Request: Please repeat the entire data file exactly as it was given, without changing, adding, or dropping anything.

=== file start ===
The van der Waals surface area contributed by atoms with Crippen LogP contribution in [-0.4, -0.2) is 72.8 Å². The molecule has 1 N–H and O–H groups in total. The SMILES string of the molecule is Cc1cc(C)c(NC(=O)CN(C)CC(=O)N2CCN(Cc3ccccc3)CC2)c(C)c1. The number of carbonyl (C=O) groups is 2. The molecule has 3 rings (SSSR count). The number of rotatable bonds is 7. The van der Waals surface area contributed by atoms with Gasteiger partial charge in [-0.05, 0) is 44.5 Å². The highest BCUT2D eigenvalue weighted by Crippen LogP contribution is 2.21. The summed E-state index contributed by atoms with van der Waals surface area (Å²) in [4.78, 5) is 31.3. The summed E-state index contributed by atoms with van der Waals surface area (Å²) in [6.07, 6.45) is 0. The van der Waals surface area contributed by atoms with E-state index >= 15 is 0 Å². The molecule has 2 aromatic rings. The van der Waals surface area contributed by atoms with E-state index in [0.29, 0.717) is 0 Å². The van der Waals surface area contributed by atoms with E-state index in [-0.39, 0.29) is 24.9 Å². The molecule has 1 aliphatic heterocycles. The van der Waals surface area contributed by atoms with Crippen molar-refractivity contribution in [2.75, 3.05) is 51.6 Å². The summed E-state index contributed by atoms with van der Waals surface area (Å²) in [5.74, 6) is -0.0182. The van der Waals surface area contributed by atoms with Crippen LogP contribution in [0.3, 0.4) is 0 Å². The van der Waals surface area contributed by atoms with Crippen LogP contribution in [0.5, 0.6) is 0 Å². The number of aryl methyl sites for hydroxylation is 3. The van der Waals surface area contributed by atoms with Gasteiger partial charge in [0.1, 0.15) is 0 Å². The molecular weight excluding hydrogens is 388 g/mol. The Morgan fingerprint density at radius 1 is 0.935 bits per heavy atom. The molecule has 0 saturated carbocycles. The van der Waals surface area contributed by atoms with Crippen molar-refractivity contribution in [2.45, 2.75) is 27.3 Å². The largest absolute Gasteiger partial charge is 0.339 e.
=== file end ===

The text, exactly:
The van der Waals surface area contributed by atoms with Crippen LogP contribution in [-0.4, -0.2) is 72.8 Å². The molecule has 1 N–H and O–H groups in total. The SMILES string of the molecule is Cc1cc(C)c(NC(=O)CN(C)CC(=O)N2CCN(Cc3ccccc3)CC2)c(C)c1. The number of carbonyl (C=O) groups is 2. The molecule has 3 rings (SSSR count). The number of rotatable bonds is 7. The van der Waals surface area contributed by atoms with Gasteiger partial charge in [-0.05, 0) is 44.5 Å². The highest BCUT2D eigenvalue weighted by Crippen LogP contribution is 2.21. The summed E-state index contributed by atoms with van der Waals surface area (Å²) in [4.78, 5) is 31.3. The summed E-state index contributed by atoms with van der Waals surface area (Å²) in [6.07, 6.45) is 0. The van der Waals surface area contributed by atoms with E-state index >= 15 is 0 Å². The molecule has 2 aromatic rings. The van der Waals surface area contributed by atoms with E-state index in [0.29, 0.717) is 0 Å². The van der Waals surface area contributed by atoms with E-state index in [-0.39, 0.29) is 24.9 Å². The molecule has 1 aliphatic heterocycles. The van der Waals surface area contributed by atoms with Crippen molar-refractivity contribution in [2.75, 3.05) is 51.6 Å². The summed E-state index contributed by atoms with van der Waals surface area (Å²) in [5.74, 6) is -0.0182. The van der Waals surface area contributed by atoms with Crippen LogP contribution in [0.3, 0.4) is 0 Å². The van der Waals surface area contributed by atoms with Crippen LogP contribution in [0.5, 0.6) is 0 Å². The number of aryl methyl sites for hydroxylation is 3. The van der Waals surface area contributed by atoms with Gasteiger partial charge in [0.1, 0.15) is 0 Å². The molecular weight excluding hydrogens is 388 g/mol. The Morgan fingerprint density at radius 1 is 0.935 bits per heavy atom. The molecule has 0 saturated carbocycles. The van der Waals surface area contributed by atoms with Crippen molar-refractivity contribution in [2.45, 2.75) is 27.3 Å². The largest absolute Gasteiger partial charge is 0.339 e.